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Mozart's Sister Paperback – 12 Sep 2005
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'A vivid and convincing portrayal with an intriguing new hypothesis about Mozart's final resting place.' -- Saturday Guardian, 7th January 2006 - Rachel Hore
'Alison Bauld weaves a compelling tale to create an extraordinarily accomplished first novel...a veritable tour de force. Best Buy.' -- Classic FM Magazine, December 2005 - Julian Haylock
'Bauld writes with a lyrical delicacy but robust strains of earthy reality make her characters come alive on the page.' -- Chatshow.net - Roz
'Mozart's Sister is a brilliantly constructed debut novel with a wealth of additional facts as an index...I loved it!' -- Musical Opinion, November-December 2005 - Judith Monk
'That rare phenomenon, a book that's hugely enjoyable for the general reader and essential reading for scholars...I was enthralled.' -- Classic FM Radio Broadcast, december 2005 - Chris Powling
This wonderful debut novel follows Nannerl Mozart's life through marriage, children, widowhood and death in conversations with her nephew, Franz Xaver, Mozart's younger son. "Intervoven" is a fictional account of what may have happened to Mozart's body. It is a story with subplots ingeniously constructed from the few known facts. The heroine is Nannerl Mozart, the forgotten sister of a genius. As a child she had played for the royal courts of Europe with her brother, yet in adolescence she was left at home in Salzburg with her mother, while her father and Mozart lived in Italy. The father is not portrayed as an ogre, more a parent dedicated to enshrining and marketing his son's talent. The consequences are explored with perception and sympathy for each member and for Nannerl in particular as an eighteenth century female of considerable musical gifts. In 1770, Mozart wrote to his sister from Rome to praise her composition, urging her to send him more. None of her music survives and A. M. Bauld has included one of her own songs in homage. Merdith Oakes, playwright and librettist said "I loved reading "Mozart's Sister" because it carried me far.It's a living history: it's history appropriated by an informed, engaged, adoring, perceptive and wildly creative mind that responds to the Mozarts' life and music with a life and music of its own." See all Product description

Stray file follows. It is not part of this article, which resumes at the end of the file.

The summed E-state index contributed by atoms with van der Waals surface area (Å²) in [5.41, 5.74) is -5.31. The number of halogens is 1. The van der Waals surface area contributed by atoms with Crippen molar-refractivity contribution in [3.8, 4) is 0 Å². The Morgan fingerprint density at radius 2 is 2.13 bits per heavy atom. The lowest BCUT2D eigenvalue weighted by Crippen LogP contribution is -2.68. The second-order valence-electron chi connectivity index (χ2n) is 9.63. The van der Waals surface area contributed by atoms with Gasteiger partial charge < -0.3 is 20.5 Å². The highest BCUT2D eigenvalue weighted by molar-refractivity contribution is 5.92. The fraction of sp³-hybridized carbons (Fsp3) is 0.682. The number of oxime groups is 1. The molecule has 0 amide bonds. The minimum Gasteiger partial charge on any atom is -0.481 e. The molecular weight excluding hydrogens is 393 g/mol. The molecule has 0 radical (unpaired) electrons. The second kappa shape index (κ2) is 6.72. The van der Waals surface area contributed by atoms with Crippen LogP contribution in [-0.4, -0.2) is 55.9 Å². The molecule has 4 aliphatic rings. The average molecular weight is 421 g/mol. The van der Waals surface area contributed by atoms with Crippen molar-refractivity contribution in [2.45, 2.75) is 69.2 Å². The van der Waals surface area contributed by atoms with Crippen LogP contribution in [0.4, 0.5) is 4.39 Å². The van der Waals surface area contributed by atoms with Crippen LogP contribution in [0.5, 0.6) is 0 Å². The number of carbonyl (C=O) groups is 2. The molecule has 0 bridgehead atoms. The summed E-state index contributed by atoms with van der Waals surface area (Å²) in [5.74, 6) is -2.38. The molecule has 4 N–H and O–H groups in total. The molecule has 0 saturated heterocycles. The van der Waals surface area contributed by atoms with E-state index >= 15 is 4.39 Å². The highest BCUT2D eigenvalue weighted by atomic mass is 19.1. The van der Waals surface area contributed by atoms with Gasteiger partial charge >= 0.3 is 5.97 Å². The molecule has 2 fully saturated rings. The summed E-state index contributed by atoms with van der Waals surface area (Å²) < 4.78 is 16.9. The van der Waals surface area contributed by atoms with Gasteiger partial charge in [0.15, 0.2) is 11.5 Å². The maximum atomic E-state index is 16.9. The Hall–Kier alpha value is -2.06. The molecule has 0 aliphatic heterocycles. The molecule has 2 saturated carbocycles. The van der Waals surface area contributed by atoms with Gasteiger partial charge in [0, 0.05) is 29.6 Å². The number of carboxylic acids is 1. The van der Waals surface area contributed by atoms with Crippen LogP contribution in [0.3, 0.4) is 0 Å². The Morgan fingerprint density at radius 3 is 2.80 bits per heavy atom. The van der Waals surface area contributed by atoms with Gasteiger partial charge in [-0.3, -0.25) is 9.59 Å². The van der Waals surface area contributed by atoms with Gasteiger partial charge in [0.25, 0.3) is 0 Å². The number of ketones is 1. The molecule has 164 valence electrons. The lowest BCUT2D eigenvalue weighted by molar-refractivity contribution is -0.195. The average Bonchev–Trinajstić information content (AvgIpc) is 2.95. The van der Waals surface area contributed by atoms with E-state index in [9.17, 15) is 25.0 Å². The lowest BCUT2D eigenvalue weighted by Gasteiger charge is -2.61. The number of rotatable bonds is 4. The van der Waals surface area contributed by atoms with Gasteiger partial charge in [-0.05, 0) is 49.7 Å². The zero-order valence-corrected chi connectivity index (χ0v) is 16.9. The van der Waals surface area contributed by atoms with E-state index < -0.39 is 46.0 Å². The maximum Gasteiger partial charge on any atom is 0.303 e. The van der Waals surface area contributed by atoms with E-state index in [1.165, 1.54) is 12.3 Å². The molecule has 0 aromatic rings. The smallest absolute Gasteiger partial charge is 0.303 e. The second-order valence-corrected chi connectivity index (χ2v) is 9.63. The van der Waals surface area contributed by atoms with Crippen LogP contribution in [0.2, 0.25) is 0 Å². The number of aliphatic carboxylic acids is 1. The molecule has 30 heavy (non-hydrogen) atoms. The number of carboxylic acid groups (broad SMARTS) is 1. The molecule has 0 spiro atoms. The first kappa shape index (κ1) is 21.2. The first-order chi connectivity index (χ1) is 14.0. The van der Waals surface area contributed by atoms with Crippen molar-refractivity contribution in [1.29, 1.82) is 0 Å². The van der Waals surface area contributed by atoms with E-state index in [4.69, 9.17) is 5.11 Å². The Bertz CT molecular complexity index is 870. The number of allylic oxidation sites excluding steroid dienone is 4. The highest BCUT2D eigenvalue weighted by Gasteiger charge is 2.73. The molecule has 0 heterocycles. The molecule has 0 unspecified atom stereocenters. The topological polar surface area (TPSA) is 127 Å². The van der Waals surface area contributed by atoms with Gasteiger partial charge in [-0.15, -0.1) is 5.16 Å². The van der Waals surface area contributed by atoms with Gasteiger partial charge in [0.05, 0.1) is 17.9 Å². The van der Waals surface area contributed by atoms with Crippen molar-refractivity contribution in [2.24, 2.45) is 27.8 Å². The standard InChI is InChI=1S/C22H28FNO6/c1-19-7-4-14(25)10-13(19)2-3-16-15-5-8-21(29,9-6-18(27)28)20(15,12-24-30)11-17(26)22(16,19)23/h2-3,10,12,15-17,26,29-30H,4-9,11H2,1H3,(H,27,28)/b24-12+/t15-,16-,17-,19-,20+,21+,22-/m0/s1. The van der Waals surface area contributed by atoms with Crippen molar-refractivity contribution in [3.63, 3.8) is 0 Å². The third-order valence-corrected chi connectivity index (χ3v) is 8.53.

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Later she married a much older man with six children, largely to escape spinsterhood and probably under Leopold's orders. She never really had a chance to blossom to her full potential like, say, Maria Theresa von Paradis, the blind cellist and composer in Vienna. There was a lot of "if only" to Nannerl's story. I have to admire her, though little is really known about what she was like as a person.
This novel has a bizarre point of view problem with the way the author's choice of narrative, which I found hard to like. I won't give it away. A simple narrative from Nannerl's own point of view would have been more insightful and enjoyable.